Rankings Highlight GU MBA Programs

The McDonough School of Business’ full time MBA program fell two spots to 26th in the country while its part-time MBA program surged 34 spots to fourth in the country, according to Bloomberg Businessweek’s business school rankings released in October.

The drop and rise of the full and part-time programs, respectively, can be attributed to a new rankings methodology. The criteria now includes a survey of former MBA students who are six to eight years removed from graduation.

Jonathan Rodkin, Bloomberg Businessweek rankings and research coordinator, explained that the new methodology behind the rankings was a result of a multi-year reevaluation of past criteria. The former model placed greater emphasis on components of the school itself, such as faculty or test scores, whereas the new rankings reflect graduate employment success post-graduation. The new methodology will be used for the foreseeable future, Rodkin said.

“The last couple years have featured a top-to-bottom evaluation and rethinking of the rankings methodology,” Rodkin said. “In the future, we don’t anticipate big changes like this.”

There are five components to the rankings methodology. Three areas incorporate data collected from surveys with seniors about to graduate, alumni who graduated six to eight years ago and companies likely to hire MBA program graduates. The other two categories are job-placement rates, which measure how likely a graduate will find work, and salary information.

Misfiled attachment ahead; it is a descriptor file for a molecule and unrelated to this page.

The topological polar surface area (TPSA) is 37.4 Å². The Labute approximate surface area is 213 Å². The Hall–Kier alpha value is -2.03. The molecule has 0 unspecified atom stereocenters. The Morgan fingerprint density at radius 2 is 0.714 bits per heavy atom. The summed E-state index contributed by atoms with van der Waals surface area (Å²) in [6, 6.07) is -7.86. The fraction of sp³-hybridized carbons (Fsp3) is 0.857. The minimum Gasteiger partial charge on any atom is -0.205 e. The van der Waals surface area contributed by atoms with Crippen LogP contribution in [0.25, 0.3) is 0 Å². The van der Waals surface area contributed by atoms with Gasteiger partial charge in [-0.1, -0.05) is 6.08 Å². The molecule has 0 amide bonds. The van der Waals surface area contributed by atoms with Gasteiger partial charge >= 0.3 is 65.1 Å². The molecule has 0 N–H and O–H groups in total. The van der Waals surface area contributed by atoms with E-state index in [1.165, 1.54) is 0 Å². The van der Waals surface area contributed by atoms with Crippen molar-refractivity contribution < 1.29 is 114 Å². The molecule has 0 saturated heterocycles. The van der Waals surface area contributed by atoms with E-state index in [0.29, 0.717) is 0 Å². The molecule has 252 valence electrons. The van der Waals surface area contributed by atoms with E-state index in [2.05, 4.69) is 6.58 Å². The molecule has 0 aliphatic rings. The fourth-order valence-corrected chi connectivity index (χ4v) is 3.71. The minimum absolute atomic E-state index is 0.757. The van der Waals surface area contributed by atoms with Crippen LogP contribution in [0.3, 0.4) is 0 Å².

Rodkin explained that the new rankings seek to reflect how well a business school’s MBA programs create career opportunities for its graduates. Bloomberg added an alumni component to evaluate how graduates thought their education had helped them.

“We can track [alumni] career progression over time,” Rodkin said. “[Bloomberg asked about] their program in how it helped increase their earning potential and how it helped them prepare for various aspects of their working life.”

Prashant Malaviya, senior associate dean for MBA programs, said the higher ranking for the part-time MBA program can be directly attributed to alumni satisfaction. The MSB’s part time MBA program was ranked second in the country for graduate satisfaction with their current work, according to Bloomberg’s list.

Specifically, Malaviya cited the MBA Evening Program as successful among alumni. The MBA Evening Program course is taught over 34 months for a total of 60 credit hours, with classes offered two evenings a week Monday through Thursday.

While the drop of two places for the full-time MBA program was a disappointment, Malaviya cited recent trends in the full- time program, such as recruitment of students with greater diversity and experience, as reasons to expect a future increase in ranking.

Malaviya noted that the MSB completely renovated its full time MBA program in 2012, aiming to offer a more inclusive and global experience. Malaviya predicted that Georgetown’s ranking might improve with time after more graduates who are beneficiaries of this updated program reach the market.

“Georgetown’s MBA programs are in a cycle of continuous improvement,” Malaviya wrote in an email to The Hoya. “As the world changes, so does the way we do business. So, we strive to improve our program every year.”

In an article announcing the rankings, Rodkin and Business Education Editor Francesca Levy explained that the measures are particularly relevant due to high interest in receiving MBAs.

Rodkin and Levy cited the new methodology as key to aid applicants in choosing business schools.

“More graduate degrees in business are awarded each year than in any other field in the U.S.,” Rodkin and Levy wrote. “New business schools are accredited by the dozen every year. [We need to] identify the best ones.”

Among similar rankings, the U.S. News and World Report ranks the MSB’s full-time program 24th in the country while its part time program is tied for 13th.

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